Posts Tagged ‘traveling’

Working in Nicaragua is…..interesting. It is nothing like working in the US. Everything from employer/employee relations to work attitudes, it is simply a different animal. The biggest difference stems from the public education system. If you think the “memorize this and regurgitate on the test” style of teaching can be bad in the states, I can assure you it exists on a whole different level here. In the US people criticize teaching styles that don’t involve enough critical thinking. Here all education involves exactly zero critical thinking. In most places, it is literally “copy these words, repeat them on the test when asked this exact question.” You could pass classes here without even knowing Spanish just by memorizing the letters and their order. One of the Peace Corps volunteers is always explaining to me how impossibly frustrating it is to teach classes here simply because any departure from this system is met with immediate failure.

Cheating: Not necessary in Nicaragua.

 

This unfortunately translates into a good chunk of the local population that doesn’t think critically, and by extension, employees who don’t think critically.

My bosses explained a lot of these concepts to me when I first started working down here. The boss/employee dynamic here does not, by way of the education system, yield a well managed worker who can solve problems independently as you can find in other places. Instead you have a system wherein the employee carries out any and all demands by the supervisor without any introspection as to the practicality, purpose, logic or function of the task given. This is because the system is built on a hierarchy of responsibility. In many jobs here in Nicaragua, the employee is absolved of any responsibility for any action, regardless of the stupidity, provided the action was EXACTLY what the supervisor told them to do.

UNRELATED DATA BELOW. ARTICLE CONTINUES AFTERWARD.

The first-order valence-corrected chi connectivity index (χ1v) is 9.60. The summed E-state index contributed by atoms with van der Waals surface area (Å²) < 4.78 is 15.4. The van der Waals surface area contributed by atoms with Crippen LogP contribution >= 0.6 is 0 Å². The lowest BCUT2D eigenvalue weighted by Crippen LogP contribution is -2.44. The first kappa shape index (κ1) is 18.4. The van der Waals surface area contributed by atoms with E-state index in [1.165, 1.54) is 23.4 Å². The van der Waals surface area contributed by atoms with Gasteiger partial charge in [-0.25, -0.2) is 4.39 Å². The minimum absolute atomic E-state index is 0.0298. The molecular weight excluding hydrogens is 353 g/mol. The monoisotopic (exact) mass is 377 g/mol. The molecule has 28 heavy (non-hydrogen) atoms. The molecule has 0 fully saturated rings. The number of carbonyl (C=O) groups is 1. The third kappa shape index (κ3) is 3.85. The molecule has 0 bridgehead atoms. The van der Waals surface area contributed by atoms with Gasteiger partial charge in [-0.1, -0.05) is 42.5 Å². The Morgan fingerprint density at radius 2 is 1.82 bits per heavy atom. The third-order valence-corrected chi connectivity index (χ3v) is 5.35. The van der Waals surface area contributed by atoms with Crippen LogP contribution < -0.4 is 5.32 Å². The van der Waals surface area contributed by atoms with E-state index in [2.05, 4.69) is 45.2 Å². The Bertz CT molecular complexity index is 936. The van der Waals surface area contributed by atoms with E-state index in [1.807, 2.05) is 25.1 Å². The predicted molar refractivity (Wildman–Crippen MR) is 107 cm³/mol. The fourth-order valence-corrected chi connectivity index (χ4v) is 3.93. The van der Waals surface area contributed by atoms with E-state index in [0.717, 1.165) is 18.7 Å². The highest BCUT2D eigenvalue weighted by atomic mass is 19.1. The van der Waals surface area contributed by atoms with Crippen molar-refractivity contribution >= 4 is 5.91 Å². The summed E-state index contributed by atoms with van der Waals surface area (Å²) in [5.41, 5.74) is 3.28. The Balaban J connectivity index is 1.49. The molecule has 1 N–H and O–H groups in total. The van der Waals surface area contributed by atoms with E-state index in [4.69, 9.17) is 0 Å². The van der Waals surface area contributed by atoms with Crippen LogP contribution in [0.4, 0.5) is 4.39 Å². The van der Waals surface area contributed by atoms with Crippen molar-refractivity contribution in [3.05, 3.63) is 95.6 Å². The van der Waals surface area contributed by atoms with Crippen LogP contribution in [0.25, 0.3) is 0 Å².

“He said turn the crane East. He didn’t specify on which axis.”

A funny example of this is when my 3 bosses were in camp and needed a hotel room in the capital for the night. One of my bosses made an obvious joke to an administrator about how they will all stay in the same room and share one twin bed. Another boss, knowing the consequences of such a joke, made it abundantly clear to her that it was a joke, and that they needed 3 separate rooms. However, because the boss who made the joke has authority over her while the other boss who clarified the situation does not, when they got to the hotel, they of course had only one room, with one bed.

 

“……..I may have jokingly mentioned it was my anniversary……my bad guys.”

This behavior makes for an exhausting work environment where you will make an excruciatingly specific plan to buy something, build something etc only to not verbalize one seemingly obvious detail and have it left out yielding the whole operation useless.

Printers without ink, with the wrong ink, different cables, more $300 surge protector/power regulators than outlets, duplicate electronics bought by different people, absurd car trips for unnecessary items, sending away a critically important field truck for a week to fix the A/C etc. ad infintum. It is all simply an attitude you have to adjust to. If you were working somewhere else, your level of detail in explaining tasks and requests would be condescending and met with animosity. Here you are simply being prudent and giving the necessary amount of instructions.

 

“Ok…but you didn’t say DON’T block the road with the tree…that’s all I’m sayin’…..”